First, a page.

Neuroimaging via fMRI reveals that the neural networks behind the visual system are one of the most complex systems for processing information regarding the external world. Ocular movements can be classified as conjugate saccadic or disconjugate vergence eye movements. Motor learning is another highly complex function residing in the cortical and subcortical regions of the brain that utilizes both cognitive and motor regions. This study explores the neural activity and connectivity between regions of interests using a Granger-causality analysis. The primary findings of this investigation are 1) saccadic and vergence eye movements share common neural activity in terms of participation of cortical and subcortical regions 2) there are more influences / connections in vergence functional activity compared to saccadic activity and 3) there are more influences / interconnectivity during the prediction experimental sequence compared to the random tracking experiments. View full abstract»

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  • Saccade correlation to adaptation of progressive lens amongst presbyopes

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    This study's aim is to ascertain whether the amount of saccades during convergence has any relation to a person's preference of progressive additive lenses (PALs). Since patients who are better adapters to PALs have faster vergence dynamics, we presume those who do not adapt well must have an alternative to compensate for their slower vergence system. The goal of this experiment is to compare the eye movements of those who adapt and those who do not adapt when performing a double-step stimulus experiment. Of the presbyopes studied, eight subjects wear PALs daily, while the other seven could not adapt to PALs. Results concluded that presbyopes who could not adapt to PALs have an increased amount of saccades when performing the convergence experiment as compared to that of those who could adapt. View full abstract»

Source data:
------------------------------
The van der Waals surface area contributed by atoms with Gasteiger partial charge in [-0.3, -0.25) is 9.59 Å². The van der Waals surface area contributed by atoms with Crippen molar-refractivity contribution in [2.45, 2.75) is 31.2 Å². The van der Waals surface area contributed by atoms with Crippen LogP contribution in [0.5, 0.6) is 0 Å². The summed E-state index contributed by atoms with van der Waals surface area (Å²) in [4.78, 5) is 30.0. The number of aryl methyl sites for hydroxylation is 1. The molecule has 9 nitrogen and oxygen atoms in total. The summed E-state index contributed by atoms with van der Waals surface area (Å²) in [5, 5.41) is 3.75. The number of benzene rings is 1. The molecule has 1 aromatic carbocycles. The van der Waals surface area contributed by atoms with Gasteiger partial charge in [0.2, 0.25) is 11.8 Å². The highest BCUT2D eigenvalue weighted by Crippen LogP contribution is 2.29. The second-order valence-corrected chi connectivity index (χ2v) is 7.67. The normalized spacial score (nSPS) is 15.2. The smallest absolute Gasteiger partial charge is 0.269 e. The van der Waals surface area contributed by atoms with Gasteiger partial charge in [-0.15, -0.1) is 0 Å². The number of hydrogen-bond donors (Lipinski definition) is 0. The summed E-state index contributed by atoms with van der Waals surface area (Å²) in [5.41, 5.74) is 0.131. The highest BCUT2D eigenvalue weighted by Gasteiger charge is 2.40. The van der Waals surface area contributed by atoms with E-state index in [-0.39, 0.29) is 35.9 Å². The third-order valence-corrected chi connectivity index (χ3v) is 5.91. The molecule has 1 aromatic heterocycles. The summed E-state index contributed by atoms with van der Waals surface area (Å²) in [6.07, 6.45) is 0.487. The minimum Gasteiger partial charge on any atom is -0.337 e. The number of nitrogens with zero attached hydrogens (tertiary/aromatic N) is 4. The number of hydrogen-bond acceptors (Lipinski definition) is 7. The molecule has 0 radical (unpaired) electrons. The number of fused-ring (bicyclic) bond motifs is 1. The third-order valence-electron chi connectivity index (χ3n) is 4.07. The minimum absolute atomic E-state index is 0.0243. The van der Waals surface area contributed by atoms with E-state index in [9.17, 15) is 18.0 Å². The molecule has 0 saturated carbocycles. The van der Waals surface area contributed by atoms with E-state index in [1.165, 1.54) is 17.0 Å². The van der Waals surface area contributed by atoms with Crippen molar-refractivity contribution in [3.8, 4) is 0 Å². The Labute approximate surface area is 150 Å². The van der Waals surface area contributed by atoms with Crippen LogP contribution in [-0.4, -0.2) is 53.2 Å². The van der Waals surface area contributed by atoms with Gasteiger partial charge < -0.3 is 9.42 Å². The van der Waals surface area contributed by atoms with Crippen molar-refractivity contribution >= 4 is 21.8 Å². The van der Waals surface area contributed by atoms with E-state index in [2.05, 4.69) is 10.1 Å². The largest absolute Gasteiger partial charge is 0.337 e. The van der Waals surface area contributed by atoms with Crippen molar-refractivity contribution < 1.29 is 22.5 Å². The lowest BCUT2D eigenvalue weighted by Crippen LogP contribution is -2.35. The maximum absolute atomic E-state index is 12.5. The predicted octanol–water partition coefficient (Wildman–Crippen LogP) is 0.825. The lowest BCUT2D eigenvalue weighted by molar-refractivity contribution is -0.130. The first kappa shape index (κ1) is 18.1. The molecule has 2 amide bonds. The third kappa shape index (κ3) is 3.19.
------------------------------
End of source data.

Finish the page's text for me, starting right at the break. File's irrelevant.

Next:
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  • Multifunctional superparamagnetic iron-oxide nanoparticles (SPION) for treating orthopedic and biofilm infections

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    Save to Project icon | Request Permissions | Click to expandQuick Abstract | PDF file iconPDF (250 KB) |  | HTML iconHTML